Iron ore aspirant Flinders Mines has cut jobs and restructured the mining plan at its Pilbara Iron Ore project.
The company said yesterday nine people were made redundant in a bid to curtail its project and administrative costs.
As the mining sector in WA continues to reorganise to become more cost effective, Flinders is following the trend to become more appealing in a ‘changing’ iron ore market.
Flinders chairman Robert Kennedy ripped into Fortescue Metals Group yesterday, blaming CEO Nev Power for lack of cooperation in the conflict over Pilbara infrastructure.
According to The West Australian, Kennedy added Fortescue has refused to cooperate with Flinders and other junior companies although it has publicly said it is willing to discuss sharing its rail line.
“I’ve seen New Power’s comment that the juniors should be talking to them (Fortescue), well we are trying to, but that is proving very difficult,” Kennedy said.
“We certainly can’t get any traction on a sensible basis, and at the moment we can’t even get to first base (in the negotiations).
“We’re in the position that Fortescue was in when it tried to get on BHP Billiton’s rail line, only the shoe is on the other foot now for Fortescue. There’s no transparency and openness.”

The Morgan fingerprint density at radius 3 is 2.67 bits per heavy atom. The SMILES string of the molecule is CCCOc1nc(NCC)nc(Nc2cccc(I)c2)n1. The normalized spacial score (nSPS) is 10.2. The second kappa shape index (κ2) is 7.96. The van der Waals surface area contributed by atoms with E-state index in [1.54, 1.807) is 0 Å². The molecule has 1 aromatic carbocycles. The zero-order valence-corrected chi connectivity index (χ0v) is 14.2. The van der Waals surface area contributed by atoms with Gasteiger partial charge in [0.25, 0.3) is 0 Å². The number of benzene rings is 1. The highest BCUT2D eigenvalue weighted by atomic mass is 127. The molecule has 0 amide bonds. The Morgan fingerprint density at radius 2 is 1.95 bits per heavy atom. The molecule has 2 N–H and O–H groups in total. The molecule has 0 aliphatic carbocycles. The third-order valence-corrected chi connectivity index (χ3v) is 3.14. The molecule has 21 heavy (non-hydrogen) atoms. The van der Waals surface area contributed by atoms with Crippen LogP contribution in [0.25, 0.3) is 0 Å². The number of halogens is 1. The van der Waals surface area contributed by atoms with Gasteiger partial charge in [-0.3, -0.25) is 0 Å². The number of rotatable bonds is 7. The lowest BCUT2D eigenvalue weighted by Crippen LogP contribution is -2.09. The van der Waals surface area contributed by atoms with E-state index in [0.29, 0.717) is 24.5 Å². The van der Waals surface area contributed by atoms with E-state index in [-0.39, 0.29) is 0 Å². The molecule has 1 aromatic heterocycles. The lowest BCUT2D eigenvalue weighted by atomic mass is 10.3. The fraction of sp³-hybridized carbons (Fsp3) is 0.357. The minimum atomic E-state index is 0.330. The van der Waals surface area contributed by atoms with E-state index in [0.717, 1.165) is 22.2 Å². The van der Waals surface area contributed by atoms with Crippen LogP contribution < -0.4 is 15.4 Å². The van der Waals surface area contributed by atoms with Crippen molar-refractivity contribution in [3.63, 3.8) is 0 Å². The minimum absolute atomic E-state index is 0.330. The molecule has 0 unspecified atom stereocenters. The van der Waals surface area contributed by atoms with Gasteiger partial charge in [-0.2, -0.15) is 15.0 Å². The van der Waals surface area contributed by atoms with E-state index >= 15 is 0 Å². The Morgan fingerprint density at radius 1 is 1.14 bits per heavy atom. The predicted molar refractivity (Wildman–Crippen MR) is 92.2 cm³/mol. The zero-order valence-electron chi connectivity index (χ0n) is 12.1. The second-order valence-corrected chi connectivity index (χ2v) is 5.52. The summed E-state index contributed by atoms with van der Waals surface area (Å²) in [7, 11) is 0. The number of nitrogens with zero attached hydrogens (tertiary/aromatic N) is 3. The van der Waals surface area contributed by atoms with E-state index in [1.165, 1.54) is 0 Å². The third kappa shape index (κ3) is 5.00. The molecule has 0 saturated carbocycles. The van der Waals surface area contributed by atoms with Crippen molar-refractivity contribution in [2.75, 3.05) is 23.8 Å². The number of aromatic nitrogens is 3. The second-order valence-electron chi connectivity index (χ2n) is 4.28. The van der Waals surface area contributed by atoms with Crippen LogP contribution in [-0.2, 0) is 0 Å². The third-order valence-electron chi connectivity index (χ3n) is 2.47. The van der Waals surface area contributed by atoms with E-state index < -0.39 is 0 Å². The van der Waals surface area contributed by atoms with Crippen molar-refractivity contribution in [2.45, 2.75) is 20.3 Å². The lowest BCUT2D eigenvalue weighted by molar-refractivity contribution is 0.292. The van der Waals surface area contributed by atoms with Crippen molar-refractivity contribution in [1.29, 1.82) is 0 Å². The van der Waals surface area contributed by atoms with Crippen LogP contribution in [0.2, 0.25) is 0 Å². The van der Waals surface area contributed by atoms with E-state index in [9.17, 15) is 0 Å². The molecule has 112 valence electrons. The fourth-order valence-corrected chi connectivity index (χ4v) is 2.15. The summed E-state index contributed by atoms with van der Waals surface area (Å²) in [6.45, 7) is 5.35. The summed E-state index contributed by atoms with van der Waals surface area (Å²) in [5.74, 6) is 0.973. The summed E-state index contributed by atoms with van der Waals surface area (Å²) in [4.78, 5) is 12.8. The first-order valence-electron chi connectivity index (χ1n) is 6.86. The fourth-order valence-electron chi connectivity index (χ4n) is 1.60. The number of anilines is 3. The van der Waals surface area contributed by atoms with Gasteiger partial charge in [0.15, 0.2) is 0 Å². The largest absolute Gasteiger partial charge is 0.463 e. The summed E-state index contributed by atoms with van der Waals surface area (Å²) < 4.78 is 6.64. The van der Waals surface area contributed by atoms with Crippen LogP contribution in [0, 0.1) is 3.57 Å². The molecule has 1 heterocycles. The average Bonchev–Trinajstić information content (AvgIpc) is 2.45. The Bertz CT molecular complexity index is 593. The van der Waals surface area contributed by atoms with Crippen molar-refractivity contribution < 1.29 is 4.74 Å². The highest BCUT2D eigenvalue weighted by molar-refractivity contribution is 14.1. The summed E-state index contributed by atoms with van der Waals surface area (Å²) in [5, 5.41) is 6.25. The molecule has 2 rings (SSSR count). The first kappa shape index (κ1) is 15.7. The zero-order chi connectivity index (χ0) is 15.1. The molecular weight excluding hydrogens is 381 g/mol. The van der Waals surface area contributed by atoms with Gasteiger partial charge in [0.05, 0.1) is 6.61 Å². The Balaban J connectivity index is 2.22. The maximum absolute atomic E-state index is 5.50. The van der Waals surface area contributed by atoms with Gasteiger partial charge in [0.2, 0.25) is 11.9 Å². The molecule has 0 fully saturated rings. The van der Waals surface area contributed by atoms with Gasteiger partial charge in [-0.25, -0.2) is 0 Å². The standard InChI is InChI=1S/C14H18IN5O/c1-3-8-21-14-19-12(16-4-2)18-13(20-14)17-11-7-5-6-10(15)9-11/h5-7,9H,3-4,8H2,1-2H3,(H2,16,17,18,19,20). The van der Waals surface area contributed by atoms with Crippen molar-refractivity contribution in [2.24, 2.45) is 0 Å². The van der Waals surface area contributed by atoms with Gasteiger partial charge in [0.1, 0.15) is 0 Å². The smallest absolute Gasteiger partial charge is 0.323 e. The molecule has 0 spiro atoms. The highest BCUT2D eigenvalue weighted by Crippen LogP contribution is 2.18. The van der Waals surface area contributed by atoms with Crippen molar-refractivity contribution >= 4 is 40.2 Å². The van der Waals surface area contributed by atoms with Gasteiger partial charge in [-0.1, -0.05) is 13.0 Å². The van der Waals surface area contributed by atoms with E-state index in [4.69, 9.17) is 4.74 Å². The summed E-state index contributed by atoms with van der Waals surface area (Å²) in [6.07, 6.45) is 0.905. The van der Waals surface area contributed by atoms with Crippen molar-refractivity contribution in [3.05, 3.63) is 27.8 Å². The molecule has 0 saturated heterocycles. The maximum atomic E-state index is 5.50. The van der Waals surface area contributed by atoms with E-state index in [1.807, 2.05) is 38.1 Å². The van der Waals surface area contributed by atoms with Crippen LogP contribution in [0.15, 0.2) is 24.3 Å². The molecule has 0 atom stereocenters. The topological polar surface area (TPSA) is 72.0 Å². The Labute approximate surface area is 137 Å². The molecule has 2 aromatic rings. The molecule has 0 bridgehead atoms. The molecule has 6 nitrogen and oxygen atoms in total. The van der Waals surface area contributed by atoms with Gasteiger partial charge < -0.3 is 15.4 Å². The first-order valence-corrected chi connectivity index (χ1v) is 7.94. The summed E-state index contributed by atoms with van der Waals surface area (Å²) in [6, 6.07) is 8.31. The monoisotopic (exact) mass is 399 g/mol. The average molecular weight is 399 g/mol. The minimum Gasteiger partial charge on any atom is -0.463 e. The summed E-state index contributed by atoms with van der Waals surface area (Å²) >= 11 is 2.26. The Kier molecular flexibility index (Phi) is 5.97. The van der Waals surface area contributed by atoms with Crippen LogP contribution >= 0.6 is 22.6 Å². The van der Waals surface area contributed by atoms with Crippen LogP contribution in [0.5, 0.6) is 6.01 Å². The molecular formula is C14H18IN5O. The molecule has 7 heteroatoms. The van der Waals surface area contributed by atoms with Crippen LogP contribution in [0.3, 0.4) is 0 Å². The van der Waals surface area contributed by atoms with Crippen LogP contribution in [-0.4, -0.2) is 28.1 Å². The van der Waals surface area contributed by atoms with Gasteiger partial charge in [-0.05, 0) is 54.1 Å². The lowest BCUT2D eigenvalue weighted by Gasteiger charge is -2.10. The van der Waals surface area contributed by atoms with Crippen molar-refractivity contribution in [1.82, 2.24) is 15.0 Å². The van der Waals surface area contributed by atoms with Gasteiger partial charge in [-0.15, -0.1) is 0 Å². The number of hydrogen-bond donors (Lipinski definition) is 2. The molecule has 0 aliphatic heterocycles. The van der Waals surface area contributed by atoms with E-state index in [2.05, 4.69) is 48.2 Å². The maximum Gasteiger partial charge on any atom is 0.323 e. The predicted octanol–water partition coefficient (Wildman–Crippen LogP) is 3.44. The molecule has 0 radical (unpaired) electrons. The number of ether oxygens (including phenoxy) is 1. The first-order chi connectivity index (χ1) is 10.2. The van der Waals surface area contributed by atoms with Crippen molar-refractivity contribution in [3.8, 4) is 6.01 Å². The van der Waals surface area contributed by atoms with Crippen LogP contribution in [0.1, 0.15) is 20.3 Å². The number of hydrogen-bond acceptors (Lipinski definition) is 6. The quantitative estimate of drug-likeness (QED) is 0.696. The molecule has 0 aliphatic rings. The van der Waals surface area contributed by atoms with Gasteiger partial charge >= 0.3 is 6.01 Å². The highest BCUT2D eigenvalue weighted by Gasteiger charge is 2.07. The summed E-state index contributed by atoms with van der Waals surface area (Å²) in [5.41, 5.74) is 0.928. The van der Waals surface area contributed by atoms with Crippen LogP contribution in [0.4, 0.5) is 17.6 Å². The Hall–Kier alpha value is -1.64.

Flinders did not return calls for a comment at the time of publication.
Flinders’ five million tonne per year Pilbara project is stalled unless it can seek an infrastructure solution.
The contracts meant the Pilbara mining project was a step closer to reality.
Flinders mines recently blasted Fortescue’s infrastructure arm for being secretive over its costing details.
Flinders and Brockman Mining made a submission to the Economic Regulation Authority saying TPI’s ‘lack of transparency’ meant challenging its costing structure was difficult.
They are waiting for a response on the use of Fortescue’s 280km line.
Fortescue subsidiary The Pilbara Infrastructure submitted its costings for the line last month.
Kennedy said his company’s Pilbara Iron Ore project has a new mine plan for a more competitive strip ratio.
“We did the update basically to let our shareholders know that we’re not just sitting here, we’re actually doing things,” he said.
“With the job losses, well, we’re trying to be as frugal as we can, but also progress the project.”
Kennedy said the mine plan will slash the capital expenditure of the $1.1 billion project, but he did not reveal by how much.
The news had a positive effect on the shares in a bear market yesterday, jumping 0.3c to 3.2c.